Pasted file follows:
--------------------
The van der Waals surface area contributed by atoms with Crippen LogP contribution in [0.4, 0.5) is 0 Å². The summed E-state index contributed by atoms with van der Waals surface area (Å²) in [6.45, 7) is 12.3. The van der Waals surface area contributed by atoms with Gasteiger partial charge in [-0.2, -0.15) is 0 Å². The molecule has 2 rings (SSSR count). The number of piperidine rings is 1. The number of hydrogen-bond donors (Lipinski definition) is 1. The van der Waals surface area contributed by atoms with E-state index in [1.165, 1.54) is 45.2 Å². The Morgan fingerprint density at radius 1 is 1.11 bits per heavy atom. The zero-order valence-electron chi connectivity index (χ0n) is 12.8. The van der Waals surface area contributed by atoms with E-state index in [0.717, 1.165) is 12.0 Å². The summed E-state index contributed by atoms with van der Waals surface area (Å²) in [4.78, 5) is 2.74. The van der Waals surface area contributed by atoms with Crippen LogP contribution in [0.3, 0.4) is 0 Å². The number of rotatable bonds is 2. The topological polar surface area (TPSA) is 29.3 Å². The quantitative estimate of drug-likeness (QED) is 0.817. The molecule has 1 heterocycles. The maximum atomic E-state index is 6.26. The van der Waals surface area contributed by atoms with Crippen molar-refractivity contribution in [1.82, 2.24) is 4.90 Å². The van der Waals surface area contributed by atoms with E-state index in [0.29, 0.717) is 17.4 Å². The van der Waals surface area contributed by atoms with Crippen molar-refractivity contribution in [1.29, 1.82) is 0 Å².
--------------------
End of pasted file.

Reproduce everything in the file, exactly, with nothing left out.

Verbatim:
The van der Waals surface area contributed by atoms with Crippen LogP contribution in [0.4, 0.5) is 0 Å². The summed E-state index contributed by atoms with van der Waals surface area (Å²) in [6.45, 7) is 12.3. The van der Waals surface area contributed by atoms with Gasteiger partial charge in [-0.2, -0.15) is 0 Å². The molecule has 2 rings (SSSR count). The number of piperidine rings is 1. The number of hydrogen-bond donors (Lipinski definition) is 1. The van der Waals surface area contributed by atoms with E-state index in [1.165, 1.54) is 45.2 Å². The Morgan fingerprint density at radius 1 is 1.11 bits per heavy atom. The zero-order valence-electron chi connectivity index (χ0n) is 12.8. The van der Waals surface area contributed by atoms with E-state index in [0.717, 1.165) is 12.0 Å². The summed E-state index contributed by atoms with van der Waals surface area (Å²) in [4.78, 5) is 2.74. The van der Waals surface area contributed by atoms with Crippen LogP contribution in [0.3, 0.4) is 0 Å². The number of rotatable bonds is 2. The topological polar surface area (TPSA) is 29.3 Å². The quantitative estimate of drug-likeness (QED) is 0.817. The molecule has 1 heterocycles. The maximum atomic E-state index is 6.26. The van der Waals surface area contributed by atoms with Crippen molar-refractivity contribution in [1.82, 2.24) is 4.90 Å². The van der Waals surface area contributed by atoms with E-state index in [0.29, 0.717) is 17.4 Å². The van der Waals surface area contributed by atoms with Crippen molar-refractivity contribution in [1.29, 1.82) is 0 Å².